It also implies that things cannot go backwards. Take, for example, the supposed acceptance for LGBTQ+ people typified by legislative changes like gay marriage and compare it the current vicious attacks being enacted by the UK and US governments on transgender people. Within football, if the support for the women’s game is constantly getting better, how are we supposed to understand the ritual disdain for it that remains throughout the sport?
In the lead up to this summer’s World Cup, Canada, Spain, France and Haiti are just some of the countries who have complained about how they have been treated by their federations. Just last week, the Jamaican Women’s National Team were forced to release a statement saying they were ‘compelled to express [their] utmost disappointment with the Jamaica Football Federation’, detailing ‘subpar planning’, ‘extreme disorganisation’ and missed payments of their ‘contractually agreed upon compensation’.
In fact one of the few consistent lines throughout the history of women’s football has been the extreme reluctance of federations to show support for this side of the game. For that reason, I questioned whether it was right to start this series in 1991, the first ‘official’ World Cup. As Michel Foucault theorised, naming or formalising something is often the best way of bringing it under your control.2 For FIFA, bringing women’s football under its umbrella allowed it to be in charge of how it grew. Given the improvements made over the last 32 years, it is reasonable to be sceptical as to how much commitment there has been to that growth. The brinkmanship over the European TV deals for the World Cup is just one example of how FIFA has continuously put profit ahead of access, development or equality for women’s football.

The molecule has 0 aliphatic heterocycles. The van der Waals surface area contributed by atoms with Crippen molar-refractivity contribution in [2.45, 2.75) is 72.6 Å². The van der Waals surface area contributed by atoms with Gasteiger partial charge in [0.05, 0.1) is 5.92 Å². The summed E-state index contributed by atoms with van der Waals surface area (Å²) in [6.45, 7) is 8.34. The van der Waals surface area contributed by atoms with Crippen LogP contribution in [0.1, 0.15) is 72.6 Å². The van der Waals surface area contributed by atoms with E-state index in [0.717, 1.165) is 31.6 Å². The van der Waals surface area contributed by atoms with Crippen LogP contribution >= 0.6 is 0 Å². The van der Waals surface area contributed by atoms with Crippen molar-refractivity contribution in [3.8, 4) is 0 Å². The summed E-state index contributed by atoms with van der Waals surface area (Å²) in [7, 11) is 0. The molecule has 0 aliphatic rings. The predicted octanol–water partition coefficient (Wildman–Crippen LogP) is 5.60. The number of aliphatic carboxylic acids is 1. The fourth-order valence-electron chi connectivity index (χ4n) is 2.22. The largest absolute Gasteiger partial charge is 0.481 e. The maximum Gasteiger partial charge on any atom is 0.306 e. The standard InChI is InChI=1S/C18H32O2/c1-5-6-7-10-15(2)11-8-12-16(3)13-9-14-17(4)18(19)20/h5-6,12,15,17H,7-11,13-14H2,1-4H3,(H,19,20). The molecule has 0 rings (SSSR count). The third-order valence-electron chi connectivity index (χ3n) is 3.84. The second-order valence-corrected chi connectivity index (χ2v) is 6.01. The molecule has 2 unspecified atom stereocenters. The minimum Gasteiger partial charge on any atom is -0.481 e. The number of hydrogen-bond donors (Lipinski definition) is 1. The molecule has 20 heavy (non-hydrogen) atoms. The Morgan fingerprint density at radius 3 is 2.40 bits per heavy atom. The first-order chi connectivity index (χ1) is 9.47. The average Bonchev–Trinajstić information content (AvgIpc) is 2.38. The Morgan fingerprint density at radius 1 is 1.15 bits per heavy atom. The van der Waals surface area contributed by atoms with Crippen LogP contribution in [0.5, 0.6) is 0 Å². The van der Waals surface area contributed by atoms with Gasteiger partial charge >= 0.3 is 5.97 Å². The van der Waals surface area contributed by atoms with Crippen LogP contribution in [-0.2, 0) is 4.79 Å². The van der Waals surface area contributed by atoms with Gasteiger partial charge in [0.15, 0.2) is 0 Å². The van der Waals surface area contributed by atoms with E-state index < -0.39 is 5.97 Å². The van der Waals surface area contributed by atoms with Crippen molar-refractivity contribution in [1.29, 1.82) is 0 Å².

Progress narratives also obfuscate the historic support or acceptance of women’s football. The intra-war crowds are often quoted as the stand out ones in England but tournaments in the 1970s also attracted huge crowds of people. There were 40,000 at the final of the Coppa del Mondo in 1970 in Italy whilst 110,000 were at the unofficial 1971 Women’s World Cup final in Mexico. Attendances for other Mexico games during the tournament were over 80,000.3 With 63,000 at the 1991 final and more than 90,000 at the 1999 final, questions about attendances have a lot more to do with the marketing and accessibility of women’s football, than they do about whether there is interest in it. Once again the way the history of women’s football is discussed influences the narratives that surround it today.
I hope these pieces over the next couple of weeks help reflect on what the history of women’s football has been and how some of the dominant narratives which have come to exist around it perhaps are more about controlling the game, than they are representing it. Understanding and exploring the way the game has changed in some ways, and not in others, illuminates how we see women’s football today.
But even more importantly than that is these World Cup finals are really fun. There’s some awful defending, penalty shoot-outs, a golden goal, familiar names, unfamiliar names. I will put a YouTube link for the full match within each piece so you can watch along as well. I feel like I am much richer for having taken the time to immerse myself in these historic games and there has been no better way to fill in the down time before everything gets going Down Under.
Wrack, S (2022), A Woman’s Game: The Rise, Fall, and Rise Again of Women’s Football
Foucault, M (1976), The Will to Knowledge: The History of Sexuality Volume 1
Theivam, K and J. Kassouf (2019), The Making of the Women’s World Cup: Defining stories from a sport’s coming of age